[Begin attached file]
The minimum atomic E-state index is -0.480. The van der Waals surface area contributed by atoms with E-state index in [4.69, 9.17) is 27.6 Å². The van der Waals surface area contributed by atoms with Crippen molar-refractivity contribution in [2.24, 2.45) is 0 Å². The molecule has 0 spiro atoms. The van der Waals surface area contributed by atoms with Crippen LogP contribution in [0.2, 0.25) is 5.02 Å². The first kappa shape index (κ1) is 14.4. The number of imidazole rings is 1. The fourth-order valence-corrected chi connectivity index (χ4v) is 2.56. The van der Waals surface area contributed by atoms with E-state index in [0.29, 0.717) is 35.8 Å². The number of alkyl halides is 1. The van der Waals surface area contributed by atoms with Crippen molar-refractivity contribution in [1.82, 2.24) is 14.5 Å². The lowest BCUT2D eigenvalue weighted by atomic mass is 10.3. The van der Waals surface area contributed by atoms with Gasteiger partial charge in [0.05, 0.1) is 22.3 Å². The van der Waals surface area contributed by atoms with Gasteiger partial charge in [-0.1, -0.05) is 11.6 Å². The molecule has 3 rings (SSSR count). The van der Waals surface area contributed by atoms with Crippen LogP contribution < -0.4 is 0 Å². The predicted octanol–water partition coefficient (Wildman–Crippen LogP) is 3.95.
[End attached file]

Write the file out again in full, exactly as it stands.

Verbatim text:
The minimum atomic E-state index is -0.480. The van der Waals surface area contributed by atoms with E-state index in [4.69, 9.17) is 27.6 Å². The van der Waals surface area contributed by atoms with Crippen molar-refractivity contribution in [2.24, 2.45) is 0 Å². The molecule has 0 spiro atoms. The van der Waals surface area contributed by atoms with Crippen LogP contribution in [0.2, 0.25) is 5.02 Å². The first kappa shape index (κ1) is 14.4. The number of imidazole rings is 1. The fourth-order valence-corrected chi connectivity index (χ4v) is 2.56. The van der Waals surface area contributed by atoms with E-state index in [0.29, 0.717) is 35.8 Å². The number of alkyl halides is 1. The van der Waals surface area contributed by atoms with Crippen molar-refractivity contribution in [1.82, 2.24) is 14.5 Å². The lowest BCUT2D eigenvalue weighted by atomic mass is 10.3. The van der Waals surface area contributed by atoms with Gasteiger partial charge in [0.05, 0.1) is 22.3 Å². The van der Waals surface area contributed by atoms with Gasteiger partial charge in [-0.1, -0.05) is 11.6 Å². The molecule has 3 rings (SSSR count). The van der Waals surface area contributed by atoms with Crippen LogP contribution < -0.4 is 0 Å². The predicted octanol–water partition coefficient (Wildman–Crippen LogP) is 3.95.